They say the air is rare up in Santa Fe, but what we--and our vehicles--actually miss is the extra oxygen. Santa Fe is known for being dry and high (7,199 feet, to be exact), and caring for your car in such altitudes will look different than if you were driving at sea level. Being one of the best-rated auto repair shops in Santa Fe, you know that we're passionate about treating our vehicles right. Learn how to avoid putting extra strain on your engine, fuel economy, and tires so that you can drive confidently!
How can elevation make your engine perform slower?
To simplify, think of your engine as an air pump. It pulls in air through the intake system, combusts the air/fuel mixture inside the engine, and then releases it through the exhaust system. The internal combustion engine requires oxygen to work. In elevated altitudes, this lack of oxygen means a decreased air density, which can lead to sluggish engine performance.
Even if you've never made it to Everest, you've probably felt the same effects if you've ever hiked in higher climes. The higher the elevation, the harder it can feel to catch your breath. It's the same for your vehicle: since there's reduced oxygen in the air, your vehicle will struggle to "feed" itself.
As a rule of thumb, an engine can lose 3% of its rated power per 1,000 ft of altitude. So if you climb from sea level back up to Santa Fe's locale, you could lose around 20% of your horsepower!
The lower air density in elevated climates means that tire pressure will decrease. Aside from the obvious risks of a blowout, low tire pressure can result in problems such as:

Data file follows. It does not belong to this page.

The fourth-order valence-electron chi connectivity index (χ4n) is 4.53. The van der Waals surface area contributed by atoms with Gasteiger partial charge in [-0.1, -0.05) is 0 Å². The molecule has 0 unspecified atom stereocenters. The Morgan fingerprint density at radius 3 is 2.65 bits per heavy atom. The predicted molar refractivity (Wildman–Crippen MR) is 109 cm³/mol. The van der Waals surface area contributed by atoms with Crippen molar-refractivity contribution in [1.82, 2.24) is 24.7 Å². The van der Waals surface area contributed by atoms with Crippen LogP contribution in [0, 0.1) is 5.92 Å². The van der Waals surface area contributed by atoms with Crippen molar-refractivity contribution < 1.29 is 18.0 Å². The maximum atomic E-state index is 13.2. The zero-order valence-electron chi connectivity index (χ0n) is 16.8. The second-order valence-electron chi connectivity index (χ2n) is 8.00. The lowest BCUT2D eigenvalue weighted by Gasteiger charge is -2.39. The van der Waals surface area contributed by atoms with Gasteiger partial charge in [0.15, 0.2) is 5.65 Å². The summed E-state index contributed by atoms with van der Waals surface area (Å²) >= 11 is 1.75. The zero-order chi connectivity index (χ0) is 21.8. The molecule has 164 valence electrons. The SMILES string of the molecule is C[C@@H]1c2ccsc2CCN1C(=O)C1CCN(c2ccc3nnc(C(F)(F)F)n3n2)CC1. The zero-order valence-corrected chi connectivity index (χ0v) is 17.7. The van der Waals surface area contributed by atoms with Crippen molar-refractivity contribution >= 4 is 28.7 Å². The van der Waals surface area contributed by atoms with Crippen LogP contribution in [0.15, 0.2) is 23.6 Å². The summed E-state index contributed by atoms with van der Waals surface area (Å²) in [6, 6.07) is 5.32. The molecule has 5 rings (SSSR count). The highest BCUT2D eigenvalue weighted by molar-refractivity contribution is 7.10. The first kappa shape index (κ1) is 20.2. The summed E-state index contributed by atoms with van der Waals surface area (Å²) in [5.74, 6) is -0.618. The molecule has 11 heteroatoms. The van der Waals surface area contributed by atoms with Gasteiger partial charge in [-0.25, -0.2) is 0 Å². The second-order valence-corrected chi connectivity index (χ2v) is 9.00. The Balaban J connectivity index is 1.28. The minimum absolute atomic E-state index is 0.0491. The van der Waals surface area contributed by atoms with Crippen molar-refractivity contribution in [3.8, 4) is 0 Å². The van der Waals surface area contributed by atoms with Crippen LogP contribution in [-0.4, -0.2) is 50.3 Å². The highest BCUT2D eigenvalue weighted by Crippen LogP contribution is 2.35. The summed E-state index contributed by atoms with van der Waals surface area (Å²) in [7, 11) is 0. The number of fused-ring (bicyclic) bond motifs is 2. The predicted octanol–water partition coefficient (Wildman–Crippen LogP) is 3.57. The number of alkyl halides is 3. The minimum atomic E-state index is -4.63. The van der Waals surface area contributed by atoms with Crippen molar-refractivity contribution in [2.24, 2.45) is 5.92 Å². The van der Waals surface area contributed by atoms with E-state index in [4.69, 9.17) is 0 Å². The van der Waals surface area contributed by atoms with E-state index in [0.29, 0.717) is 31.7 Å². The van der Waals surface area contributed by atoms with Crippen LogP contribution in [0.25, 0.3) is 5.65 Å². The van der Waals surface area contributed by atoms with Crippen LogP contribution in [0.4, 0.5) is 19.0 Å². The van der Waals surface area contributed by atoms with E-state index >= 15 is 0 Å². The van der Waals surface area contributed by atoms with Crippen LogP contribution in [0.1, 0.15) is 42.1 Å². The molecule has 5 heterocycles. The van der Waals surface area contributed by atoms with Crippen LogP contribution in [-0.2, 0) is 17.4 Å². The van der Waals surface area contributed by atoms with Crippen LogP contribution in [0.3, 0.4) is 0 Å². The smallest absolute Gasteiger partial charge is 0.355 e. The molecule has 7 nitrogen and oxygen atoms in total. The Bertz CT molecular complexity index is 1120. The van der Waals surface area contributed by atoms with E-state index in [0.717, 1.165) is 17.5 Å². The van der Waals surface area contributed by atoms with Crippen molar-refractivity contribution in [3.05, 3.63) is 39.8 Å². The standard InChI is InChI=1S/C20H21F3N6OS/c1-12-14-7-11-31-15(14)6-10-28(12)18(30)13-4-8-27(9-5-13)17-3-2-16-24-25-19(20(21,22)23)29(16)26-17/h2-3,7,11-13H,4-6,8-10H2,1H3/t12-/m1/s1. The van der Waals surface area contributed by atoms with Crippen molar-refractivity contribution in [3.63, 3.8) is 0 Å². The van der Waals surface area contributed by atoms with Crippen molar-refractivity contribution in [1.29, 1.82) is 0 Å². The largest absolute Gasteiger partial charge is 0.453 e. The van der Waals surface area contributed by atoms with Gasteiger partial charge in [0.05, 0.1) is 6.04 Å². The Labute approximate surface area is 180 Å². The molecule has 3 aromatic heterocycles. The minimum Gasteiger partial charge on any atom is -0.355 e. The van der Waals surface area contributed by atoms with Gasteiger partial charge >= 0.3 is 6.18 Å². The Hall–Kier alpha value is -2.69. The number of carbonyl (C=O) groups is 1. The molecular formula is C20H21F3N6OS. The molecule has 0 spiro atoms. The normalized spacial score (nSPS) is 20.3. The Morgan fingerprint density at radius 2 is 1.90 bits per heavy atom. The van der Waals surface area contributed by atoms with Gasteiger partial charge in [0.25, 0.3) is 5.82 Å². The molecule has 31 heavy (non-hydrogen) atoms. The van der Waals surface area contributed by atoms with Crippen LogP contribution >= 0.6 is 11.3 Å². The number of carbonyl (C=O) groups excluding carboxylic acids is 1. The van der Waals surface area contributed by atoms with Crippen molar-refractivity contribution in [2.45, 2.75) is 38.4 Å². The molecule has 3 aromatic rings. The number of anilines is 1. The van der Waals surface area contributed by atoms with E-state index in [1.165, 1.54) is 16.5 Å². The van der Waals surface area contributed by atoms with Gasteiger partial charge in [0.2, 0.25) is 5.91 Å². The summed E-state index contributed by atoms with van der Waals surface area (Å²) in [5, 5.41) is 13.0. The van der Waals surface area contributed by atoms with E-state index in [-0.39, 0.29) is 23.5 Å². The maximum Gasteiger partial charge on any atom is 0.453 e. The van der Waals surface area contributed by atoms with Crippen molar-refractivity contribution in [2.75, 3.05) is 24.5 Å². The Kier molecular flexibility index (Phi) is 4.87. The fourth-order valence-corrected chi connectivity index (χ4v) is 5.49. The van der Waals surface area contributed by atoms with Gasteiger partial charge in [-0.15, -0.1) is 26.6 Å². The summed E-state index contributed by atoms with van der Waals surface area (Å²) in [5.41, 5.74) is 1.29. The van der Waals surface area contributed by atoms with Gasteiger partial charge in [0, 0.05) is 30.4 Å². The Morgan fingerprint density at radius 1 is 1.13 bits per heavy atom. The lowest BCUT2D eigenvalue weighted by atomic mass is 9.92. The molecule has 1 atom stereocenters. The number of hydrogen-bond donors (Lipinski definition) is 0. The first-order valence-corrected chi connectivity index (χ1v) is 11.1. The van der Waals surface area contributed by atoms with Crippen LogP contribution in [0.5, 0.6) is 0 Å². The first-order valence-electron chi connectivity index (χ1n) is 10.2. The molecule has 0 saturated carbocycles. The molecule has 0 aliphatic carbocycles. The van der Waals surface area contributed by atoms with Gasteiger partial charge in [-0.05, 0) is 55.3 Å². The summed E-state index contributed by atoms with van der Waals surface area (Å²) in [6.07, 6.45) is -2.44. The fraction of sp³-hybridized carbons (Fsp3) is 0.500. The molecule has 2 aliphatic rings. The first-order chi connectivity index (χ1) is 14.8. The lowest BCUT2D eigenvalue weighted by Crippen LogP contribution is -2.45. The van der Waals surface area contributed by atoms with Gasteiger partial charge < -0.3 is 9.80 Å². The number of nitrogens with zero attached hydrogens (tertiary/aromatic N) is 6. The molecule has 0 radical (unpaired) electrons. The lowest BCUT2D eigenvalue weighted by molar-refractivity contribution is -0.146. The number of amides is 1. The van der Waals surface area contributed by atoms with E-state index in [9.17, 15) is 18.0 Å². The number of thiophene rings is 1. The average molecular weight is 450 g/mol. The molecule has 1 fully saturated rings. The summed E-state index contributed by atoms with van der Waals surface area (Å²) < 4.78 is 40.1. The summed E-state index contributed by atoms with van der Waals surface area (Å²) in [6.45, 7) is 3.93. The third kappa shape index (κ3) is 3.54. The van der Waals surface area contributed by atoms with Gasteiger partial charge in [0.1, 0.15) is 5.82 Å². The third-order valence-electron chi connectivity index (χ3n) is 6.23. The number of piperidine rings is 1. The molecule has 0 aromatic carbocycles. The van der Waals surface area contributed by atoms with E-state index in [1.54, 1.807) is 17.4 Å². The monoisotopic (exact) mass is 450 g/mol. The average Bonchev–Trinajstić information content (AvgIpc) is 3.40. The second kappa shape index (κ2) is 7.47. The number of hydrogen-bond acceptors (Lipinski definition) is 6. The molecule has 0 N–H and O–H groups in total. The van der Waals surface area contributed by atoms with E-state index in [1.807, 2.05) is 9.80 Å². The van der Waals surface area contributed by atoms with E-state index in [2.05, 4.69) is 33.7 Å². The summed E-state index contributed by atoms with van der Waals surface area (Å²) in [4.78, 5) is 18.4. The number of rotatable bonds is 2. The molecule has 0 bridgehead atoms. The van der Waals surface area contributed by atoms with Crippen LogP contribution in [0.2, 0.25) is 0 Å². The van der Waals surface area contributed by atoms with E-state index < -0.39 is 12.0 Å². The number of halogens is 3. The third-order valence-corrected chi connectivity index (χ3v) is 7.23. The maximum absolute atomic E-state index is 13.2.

Worsened Fuel Economy: Underfilled tires are more resistant to rolling (similar to riding a bike with low tire pressure). The engine has to work harder to push the car forward during any speed increase, which means your vehicle will use more fuel--and cost you more money. Low tire pressure will harm your acceleration performance.
Worsened Steering and Handling: An underinflated tire causes the walls to flex more than usual, which causes the tread to squirm. This shrinks your tire's contact point with the road, which leads to lessened stability and traction. Even if your human response is quick as a whip, low tire pressure will cause your vehicle's response time to be slower and even sloppy. This, of course, is undesirable at the best of times, but in cases where you're trying to avoid an accident, every second is crucial. Firm tire pressure increases your safety.
Uneven Tire Tread Wear: As mentioned above, low tire pressure can warp the tire's point of contact with the road. This causes uneven tear (often heaviest on the inner and outer shoulders) and will lead to premature (and costly) tire replacement.
Luckily, high-altitude driving conditions are nothing new, and mechanic minds have figured out some solutions.
A helpful fuel system additive can push back against the effects of driving in elevated areas. Make sure that you select the correct octane of fuel when you're filling up the tank. As a rule of thumb, engines in elevated areas need less octane in the fuel than if they were running at sea level. Ask our experienced mechanics about what fuel additive could be suitable for your vehicle.
As mentioned above, higher elevation can significantly affect your tires' performance. Ensure your tire pressure is checked regularly to ensure your vehicle performs at its maximum capability.
Don't let atmospheric pressure do a number on your vehicle. You can avoid unnecessary fuel loss, tire wear, and decreased engine performance by taking the proper precautions. We at Master Tech are committed to providing you with the best vehicle maintenance in Santa Fe. Our experienced mechanics can get you fixed up, checked up, or tuned up so you can confidently drive your vehicle. Be road-ready in no time--call us at 505-471-1121 to schedule transparent, effective service today!